Using the criteria of fold change cutoff kfc (2 and 10 for Prokaryotes and Eukaryotes respectively), about 25% of Ortho_Pk proteins (25 out of 101) and 12.7% of Ortho_Ek proteins (48 out of 377) were found to exhibit hubness. It was difficult to establish meaningful conclusions for the remaining orthologs exhibiting significant connectivity variations. These nodes were below the connectivity threshold set by hubness criteria for all the organisms.

Even though the two organisms (Hpylori and Ecoli) belong to the same super kingdom of Eubacteria, they exhibit different patterns of hubness for the conserved proteins (Fig. 3a). Thirteen out of 25 potential hub candidates from Ortho_Pk list, exhibit differential hubness. Eight core proteins (32%) are significantly richer (seven times higher) in HPY compared to ECL showing “getting poor” trend. Whereas five proteins (20%) get richer in ECL connectivity (10 times more than HPY kfc values), the remaining 12 proteins continue to exist as hub nodes in both the networks. Figure 3b, with average kfc profiles for these three groups summarizes these observations for Prokaryote hub convertibility.

Fig. 3
a kfc distribution of 25 potential hub Ortho_Pk proteins across Hpylori and Ecoli. The trends are clustered into three distinct groups. Total of 12 proteins show smaller variations (clustered in the middle as green group on the dendrogram ...

Among 48 Ortho_Ek hub proteins, 45.8% proteins (22 out of 48) were found to show “get rich” pattern whereas 39.6% of ortholog proteins (19 out of 48) showed decreasing hubness across the four species (Fig. 4a). The gain and loss of hubness indicates a significant change of connectivity in several organisms, with average kfc profiles (in Fig. 4b) indicating an order of magnitude difference. Hubness trends for the “flexible” nodes shows a large deviation in connectivity, possibly due to presence of higher number of false positives in Yeast and Human data. The “getting poor” and “getting rich” hub convertibility trends are stable with smaller standard deviations. The hub connectivity profile shows a distinct trend among various organisms (Fig. 5a–d).

Fig. 4
a kfc distribution of 48 potential hub Ortho_Ek proteins across four Eukaryote species. Proteins clustered in red group on the dendrogram are “getting rich”, proteins in blue cluster are “getting poor” and others are “flexible”. ...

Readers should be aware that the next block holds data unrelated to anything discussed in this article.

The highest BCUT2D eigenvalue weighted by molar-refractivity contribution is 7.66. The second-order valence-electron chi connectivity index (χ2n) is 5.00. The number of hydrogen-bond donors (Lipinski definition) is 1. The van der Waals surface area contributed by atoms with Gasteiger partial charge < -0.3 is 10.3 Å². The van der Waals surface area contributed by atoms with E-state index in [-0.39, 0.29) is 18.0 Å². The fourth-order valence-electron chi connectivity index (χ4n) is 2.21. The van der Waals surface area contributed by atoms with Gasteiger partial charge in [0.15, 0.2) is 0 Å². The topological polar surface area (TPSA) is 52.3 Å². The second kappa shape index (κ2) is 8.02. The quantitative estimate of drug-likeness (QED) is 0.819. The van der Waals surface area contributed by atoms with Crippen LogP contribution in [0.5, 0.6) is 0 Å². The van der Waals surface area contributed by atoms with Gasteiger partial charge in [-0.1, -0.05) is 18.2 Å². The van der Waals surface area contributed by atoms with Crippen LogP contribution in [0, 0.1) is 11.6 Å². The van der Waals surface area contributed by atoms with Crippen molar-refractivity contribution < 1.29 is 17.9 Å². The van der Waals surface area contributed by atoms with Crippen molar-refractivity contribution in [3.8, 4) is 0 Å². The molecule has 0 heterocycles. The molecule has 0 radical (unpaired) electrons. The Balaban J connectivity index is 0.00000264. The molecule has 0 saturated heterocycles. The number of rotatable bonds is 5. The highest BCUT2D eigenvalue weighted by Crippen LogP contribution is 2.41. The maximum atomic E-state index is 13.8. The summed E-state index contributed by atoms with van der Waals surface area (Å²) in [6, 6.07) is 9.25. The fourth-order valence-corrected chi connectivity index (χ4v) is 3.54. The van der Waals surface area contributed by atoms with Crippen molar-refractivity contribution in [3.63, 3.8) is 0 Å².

Fig. 5
Connectivity [k] profiles for Ortho_Ek proteins a “getting poor”, b “getting rich”. Connectivity fold change (kfc) profiles c “getting poor”, d “getting rich”. Overall increase decrease trends ...

Figure 6 shows percent protein-partners with at least one significantly similar (E-value of less than 0.001) partner protein. The mean values and standard deviations for each protein class are shown. The figure suggests that getting rich and getting poor categories of proteins are significantly higher in retaining protein-partners than the proteins in the flexible category.

Fig. 6
The functional classification of Ortho_Ek core proteins performed using KOG

The relative abundance of molecular functions for six species in each category was also studied (Fig. 7a). Figure 7b shows changes in average functional counts from HPylori to Human for ‘getting rich’, ‘flexible’ and ‘getting poor’ categories. The changes reflect number of documented annotations to a protein. Our work broadly suggests some functional meaning of the protein-partnership trend. However, more studies need to be performed to address this issue in depth.

Fig. 7
a Functional assignment of 21 core ortholog proteins for the three categories. GO functional assignments are enriched in the top-level hierarchy and averaged by the number of participant proteins for group wise comparison. b Quantitative changes in functional ...


The ability to understand information-flow in bio-molecular networks is one of the key goals in systems biology. Hubs are central to this process of information management, as they literally ‘hold the networks together’.

Originally introduced by Barabasi and Albert (1999) and followed by several interesting papers (Barabasi and Oltvai 2004; Nacher and Akutsu 2007), scale freeness has been widely accepted as a generic model of networks exhibiting power law distributions. However, there are some reports of protein interaction networks not conforming to the power law (Khanin and Wit 2006; Tanaka et al. 2005). It is further argued that some published PPI networks are better described by an exponential function and proponents of this approach recommend using rank plots instead of frequency-degree plots (Tanaka et al. 2005). Furthermore, it has been demonstrated that power law degree distribution is equivalent to a power law degree-rank function only if scaling exponent is greater than 2 (Wu et al. 2008). It is important to recognize that rich getting richer paradigm is not the only mechanism leading to scale free networks (Li et al. 2005). Finaly, the scale-free topology of existing protein-protein interaction networks may not be confidently extrapolated to complete interactomes (Han et al. 2005).